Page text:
5. Climb aboard an 1890 Pullman, the Louisville and Nashville “Oriental”, and walk the entire length of the train car. Check out the sitting parlors, bathroom, kitchen, and sleeping areas.
6. Learn about the tools needed for jobs like “sugaring”, basket weaving, mining, and logging.
7. Sit inside a guide boat and follow the video instructions to row the boat, using the oars.
8. Take a test on the interactive touch screen to find out how easily you could “rough it in the woods.”
9. Peek inside the log cabin of Anne Labastille, a local scientists and writer, and then build your own replica log cabin with wooden logs.
10. Recreate a mine blast by loading “dynamite” and detonating the plunger, go digging for garnets, and “move” the electronic logs in “River Drive.”
Minnow Pond Trail Head and ADKX Boathouse:
11. Hike the ¾ mile trail down to Minnow Pond and the ADKX Boathouse.
12. Take a guide boat out on the pond (for ages 6+; included in admission fee). Rowboats and vintage canoes are also available for rent. Note: The Boathouse closes September 1st.
Work in the Woods: Logging in the Adirondacks:
13. Stamps your own souvenir on a “tree cookie.”
14. Learn about the sprinkler wagon used in the 1890s, which carried up to 40 barrels of water.
15. Follow a day in the life of a logger and discover what they ate, how they did laundry, what they did for fun, and what activity they did SILENTLY every single day.
16. Guess which objects on display are equivalent to a cord of wood.
17. Climb the 28 steps to the top of the Whiteface Mountain Fire Tower, which was built in 1919.
Woods and Water:
18. Count the number of fishing rods and reels on display.
19. Measure your height on the leveling rod.
20. See just how old the oldest pairs of skies and snowshoes are (hint: they go back TWO centuries)
21. Pretend to go to school in the 1907 one room Reising Schoolhouse (check out the recess games!). Toddlers can even swing on the old fashioned swings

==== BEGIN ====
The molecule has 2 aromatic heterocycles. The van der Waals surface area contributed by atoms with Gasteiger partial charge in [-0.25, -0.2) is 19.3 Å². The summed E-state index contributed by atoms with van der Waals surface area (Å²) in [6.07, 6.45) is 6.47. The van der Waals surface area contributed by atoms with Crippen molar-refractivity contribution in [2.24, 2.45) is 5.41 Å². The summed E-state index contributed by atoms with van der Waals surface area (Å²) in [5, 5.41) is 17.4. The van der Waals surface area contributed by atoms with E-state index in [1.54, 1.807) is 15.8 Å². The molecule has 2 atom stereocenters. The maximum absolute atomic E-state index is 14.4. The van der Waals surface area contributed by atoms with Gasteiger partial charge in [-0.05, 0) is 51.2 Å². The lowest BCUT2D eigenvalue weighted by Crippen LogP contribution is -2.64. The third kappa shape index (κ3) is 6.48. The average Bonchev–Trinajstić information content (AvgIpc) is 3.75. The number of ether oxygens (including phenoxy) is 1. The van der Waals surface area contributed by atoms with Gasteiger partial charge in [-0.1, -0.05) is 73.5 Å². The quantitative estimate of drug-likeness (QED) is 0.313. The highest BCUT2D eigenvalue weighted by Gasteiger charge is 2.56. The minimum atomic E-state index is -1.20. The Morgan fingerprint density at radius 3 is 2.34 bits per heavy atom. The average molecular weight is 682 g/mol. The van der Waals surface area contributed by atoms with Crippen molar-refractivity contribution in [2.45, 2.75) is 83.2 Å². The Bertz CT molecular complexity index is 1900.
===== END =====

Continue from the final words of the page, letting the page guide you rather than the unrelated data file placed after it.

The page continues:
22. Sweep the floor of the kids’ cabin.
23. Pick an apple from the orchard trees outside the schoolhouse.
Boillot Art Galleries:
24. Light up the huge topography map of the Adirondacks region.
25. Walk through the rotating art exhibits. The 2021 season features exhibits Curious Creatures: Taxidermy in the Adirondacks, and a From Wilderness to Warfront: the Adirondacks and World War II exhibit. Count the rabbits in the village school and the kittens at the wedding in the taxidermy exhibit.
The Carry Pavillion:
26. Ring the bell and hop on board a 1901 H.K. Porter Company steam engine and passenger car.
27. Feed the rainbow trout in the pond.
Boats and Boating in the Adirondacks:
28. Learn the various parts of a boat.
29. Compare the difference between dozens of canoes, speedboats, and rowboats on display.
30. Key an eye out for the Boat Builder in Residence working on building a wooden guide boat (the Adirondack term for a double ended rowing boat with elliptical bottom, usually 15-16 feet long).
For more fun spots that showcase maritime history and boats, check out this post and for adventures at living history museums on the East Coast, check out this post. And follow along on our adventures on Instagram, Facebook, Twitter, and Pinterest.
Disclaimer: My family was hosted by ROOST Lake Placid, which included a media pass to the Adirondack Experience. All opinions expressed are my own.